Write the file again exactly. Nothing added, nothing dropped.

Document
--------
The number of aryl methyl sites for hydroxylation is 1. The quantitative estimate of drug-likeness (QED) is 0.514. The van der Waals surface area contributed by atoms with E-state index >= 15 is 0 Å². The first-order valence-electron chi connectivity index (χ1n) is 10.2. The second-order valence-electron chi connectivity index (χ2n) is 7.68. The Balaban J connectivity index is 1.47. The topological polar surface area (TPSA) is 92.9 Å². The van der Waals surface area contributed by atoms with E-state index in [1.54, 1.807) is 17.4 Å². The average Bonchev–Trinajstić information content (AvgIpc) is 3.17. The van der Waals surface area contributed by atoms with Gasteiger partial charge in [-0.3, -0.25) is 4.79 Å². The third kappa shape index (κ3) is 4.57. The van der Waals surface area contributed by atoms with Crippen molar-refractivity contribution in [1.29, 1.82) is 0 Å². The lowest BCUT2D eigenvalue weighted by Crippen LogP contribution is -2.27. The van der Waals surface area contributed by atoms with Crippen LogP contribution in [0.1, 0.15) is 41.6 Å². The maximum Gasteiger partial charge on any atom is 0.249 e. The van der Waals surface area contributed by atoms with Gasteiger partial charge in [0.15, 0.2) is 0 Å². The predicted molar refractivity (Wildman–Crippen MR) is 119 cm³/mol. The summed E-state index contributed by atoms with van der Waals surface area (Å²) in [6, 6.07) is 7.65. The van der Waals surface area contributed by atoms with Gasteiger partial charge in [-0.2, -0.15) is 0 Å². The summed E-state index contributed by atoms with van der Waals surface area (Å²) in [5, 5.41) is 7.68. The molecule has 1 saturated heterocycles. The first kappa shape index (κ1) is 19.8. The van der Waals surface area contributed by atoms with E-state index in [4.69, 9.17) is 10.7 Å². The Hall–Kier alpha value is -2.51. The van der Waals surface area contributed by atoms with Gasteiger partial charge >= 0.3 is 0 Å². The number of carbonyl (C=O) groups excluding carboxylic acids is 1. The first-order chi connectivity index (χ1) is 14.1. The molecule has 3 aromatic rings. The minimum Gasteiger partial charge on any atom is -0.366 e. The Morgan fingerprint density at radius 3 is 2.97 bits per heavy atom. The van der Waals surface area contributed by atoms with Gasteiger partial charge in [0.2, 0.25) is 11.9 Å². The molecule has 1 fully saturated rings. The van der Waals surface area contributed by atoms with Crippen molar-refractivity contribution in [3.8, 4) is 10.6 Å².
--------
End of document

The number of aryl methyl sites for hydroxylation is 1. The quantitative estimate of drug-likeness (QED) is 0.514. The van der Waals surface area contributed by atoms with E-state index >= 15 is 0 Å². The first-order valence-electron chi connectivity index (χ1n) is 10.2. The second-order valence-electron chi connectivity index (χ2n) is 7.68. The Balaban J connectivity index is 1.47. The topological polar surface area (TPSA) is 92.9 Å². The van der Waals surface area contributed by atoms with E-state index in [1.54, 1.807) is 17.4 Å². The average Bonchev–Trinajstić information content (AvgIpc) is 3.17. The van der Waals surface area contributed by atoms with Gasteiger partial charge in [-0.3, -0.25) is 4.79 Å². The third kappa shape index (κ3) is 4.57. The van der Waals surface area contributed by atoms with Crippen molar-refractivity contribution in [1.29, 1.82) is 0 Å². The lowest BCUT2D eigenvalue weighted by Crippen LogP contribution is -2.27. The van der Waals surface area contributed by atoms with Crippen LogP contribution in [0.1, 0.15) is 41.6 Å². The maximum Gasteiger partial charge on any atom is 0.249 e. The van der Waals surface area contributed by atoms with Gasteiger partial charge in [0.15, 0.2) is 0 Å². The predicted molar refractivity (Wildman–Crippen MR) is 119 cm³/mol. The summed E-state index contributed by atoms with van der Waals surface area (Å²) in [6, 6.07) is 7.65. The van der Waals surface area contributed by atoms with Gasteiger partial charge in [-0.2, -0.15) is 0 Å². The summed E-state index contributed by atoms with van der Waals surface area (Å²) in [5, 5.41) is 7.68. The molecule has 1 saturated heterocycles. The first kappa shape index (κ1) is 19.8. The van der Waals surface area contributed by atoms with E-state index in [4.69, 9.17) is 10.7 Å². The Hall–Kier alpha value is -2.51. The van der Waals surface area contributed by atoms with Gasteiger partial charge >= 0.3 is 0 Å². The number of carbonyl (C=O) groups excluding carboxylic acids is 1. The first-order chi connectivity index (χ1) is 14.1. The molecule has 3 aromatic rings. The minimum Gasteiger partial charge on any atom is -0.366 e. The Morgan fingerprint density at radius 3 is 2.97 bits per heavy atom. The van der Waals surface area contributed by atoms with Gasteiger partial charge in [0.2, 0.25) is 11.9 Å². The molecule has 1 fully saturated rings. The van der Waals surface area contributed by atoms with Crippen molar-refractivity contribution in [3.8, 4) is 10.6 Å².